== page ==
Nothing heightens the senses like hiking through an area alive with threatening predators. Every sound is amplified, every movement is magnified and the sheer size of large animals is put into perspective when seen up close and on foot. A walking safari is a rich opportunity in which to experience the details of life in the bush – both big and small.
Piece together nature’s many stories
Learn basic tracking skills
Rekindle your human instincts of how to track and read the signs of the bush. With your guide’s help, you will see your surroundings in a completely different and unforgettable light. Every scent, marking or sound is a clue.
- A wildlife experience at its most intimate.
- Incredible views and photographic opportunities.
- Get up close and personal with nature and wildlife.
- Learn tracking and other skills of surviving in the bush.
Learn more about Walking Safaris
Safety on a walking safari
Before setting off, your guide will give you a briefing so that you are familiar with the rules and safety instructions. He will outline typical animal behaviour and how to handle any dangerous encounters should they arise. Although your guide will be armed for your safety, it’s important to remember that you in a wild environment and following your guide’s instructions is key.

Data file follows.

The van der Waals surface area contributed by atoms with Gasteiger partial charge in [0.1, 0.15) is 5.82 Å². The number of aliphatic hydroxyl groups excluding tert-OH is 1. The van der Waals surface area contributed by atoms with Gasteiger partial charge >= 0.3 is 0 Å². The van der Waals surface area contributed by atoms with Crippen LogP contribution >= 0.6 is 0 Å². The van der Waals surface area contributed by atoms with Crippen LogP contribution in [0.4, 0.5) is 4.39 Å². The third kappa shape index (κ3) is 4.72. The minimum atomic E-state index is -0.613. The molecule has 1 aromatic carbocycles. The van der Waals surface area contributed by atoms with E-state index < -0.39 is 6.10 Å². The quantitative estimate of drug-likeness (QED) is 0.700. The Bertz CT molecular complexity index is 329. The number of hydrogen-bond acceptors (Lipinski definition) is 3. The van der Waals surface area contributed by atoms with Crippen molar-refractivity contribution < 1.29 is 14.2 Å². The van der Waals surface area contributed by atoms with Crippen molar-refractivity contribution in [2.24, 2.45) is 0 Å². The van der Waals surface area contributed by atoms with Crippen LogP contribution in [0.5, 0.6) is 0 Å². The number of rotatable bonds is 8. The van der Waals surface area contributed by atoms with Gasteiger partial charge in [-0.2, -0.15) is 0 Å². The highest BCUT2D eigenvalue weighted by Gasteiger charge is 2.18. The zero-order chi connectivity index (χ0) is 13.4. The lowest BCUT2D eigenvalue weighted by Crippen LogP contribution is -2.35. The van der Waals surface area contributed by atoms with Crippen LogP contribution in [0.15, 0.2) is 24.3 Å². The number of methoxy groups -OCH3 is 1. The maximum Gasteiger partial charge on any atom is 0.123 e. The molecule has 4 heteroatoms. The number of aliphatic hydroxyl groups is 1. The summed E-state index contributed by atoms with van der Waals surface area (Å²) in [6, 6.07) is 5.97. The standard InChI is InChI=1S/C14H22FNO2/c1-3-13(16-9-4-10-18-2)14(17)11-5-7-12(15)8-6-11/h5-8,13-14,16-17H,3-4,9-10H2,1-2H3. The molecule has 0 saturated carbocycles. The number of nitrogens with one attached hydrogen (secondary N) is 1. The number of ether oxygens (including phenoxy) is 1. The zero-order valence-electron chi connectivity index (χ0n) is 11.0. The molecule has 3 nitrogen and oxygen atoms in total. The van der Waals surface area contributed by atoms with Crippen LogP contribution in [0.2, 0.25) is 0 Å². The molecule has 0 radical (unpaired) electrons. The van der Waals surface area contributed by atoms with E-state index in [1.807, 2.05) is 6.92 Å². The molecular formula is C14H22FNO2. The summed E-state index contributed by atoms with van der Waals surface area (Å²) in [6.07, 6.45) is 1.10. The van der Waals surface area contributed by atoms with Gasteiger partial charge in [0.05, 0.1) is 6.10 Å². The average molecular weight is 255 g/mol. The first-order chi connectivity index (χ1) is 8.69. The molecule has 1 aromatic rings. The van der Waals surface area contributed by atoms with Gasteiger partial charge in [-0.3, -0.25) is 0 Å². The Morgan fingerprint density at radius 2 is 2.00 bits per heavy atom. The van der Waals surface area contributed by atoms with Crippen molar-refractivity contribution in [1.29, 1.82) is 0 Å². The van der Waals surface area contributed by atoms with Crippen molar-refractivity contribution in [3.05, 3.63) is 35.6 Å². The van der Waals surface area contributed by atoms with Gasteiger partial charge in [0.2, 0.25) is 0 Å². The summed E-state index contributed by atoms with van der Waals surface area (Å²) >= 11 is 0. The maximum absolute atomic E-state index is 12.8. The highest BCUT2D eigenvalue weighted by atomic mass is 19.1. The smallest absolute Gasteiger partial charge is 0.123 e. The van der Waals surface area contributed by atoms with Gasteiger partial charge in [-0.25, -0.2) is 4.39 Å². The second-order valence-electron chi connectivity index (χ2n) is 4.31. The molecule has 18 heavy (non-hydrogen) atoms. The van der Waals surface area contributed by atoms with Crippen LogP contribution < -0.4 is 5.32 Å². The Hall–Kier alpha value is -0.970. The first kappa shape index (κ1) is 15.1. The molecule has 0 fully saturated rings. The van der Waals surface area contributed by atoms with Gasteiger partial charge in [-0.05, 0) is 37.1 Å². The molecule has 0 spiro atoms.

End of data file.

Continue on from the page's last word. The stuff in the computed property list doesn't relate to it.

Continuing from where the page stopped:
See life in minute detail
A walking safari is a perfect way to immerse yourself in a fascinating world of plants, seeds, insects, reptiles and small animals. You can see spoor prints and droppings or feel the polished surface of a ‘rubbing-post’ where animals have come after a mud bath. These facets of a walking safari piece together a holistic picture of the ecology in a specific area.
What to wear and pack for a walking safari
Dress in khakis or olive greens to blend in with the environment. The African sun is ruthless and a natural fabric like cotton offers breathability, comfort, absorbs moisture well, is not prone to odours and is strong enough to withstand the odd thorn. A brimmed hat is essential as is a daypack containing a high SPF sunscreen, camera, binoculars and water bottle.
Learn more about the bush
Our expert guides will show you how a pile of old bones or a seed pod can provide insight into the evolutionary adaptation of animals, insects and plants. They will also teach you how to read animal tracks, identify a species by its scent and piece together clues to work out what occurred in an area in the preceding hours or even days.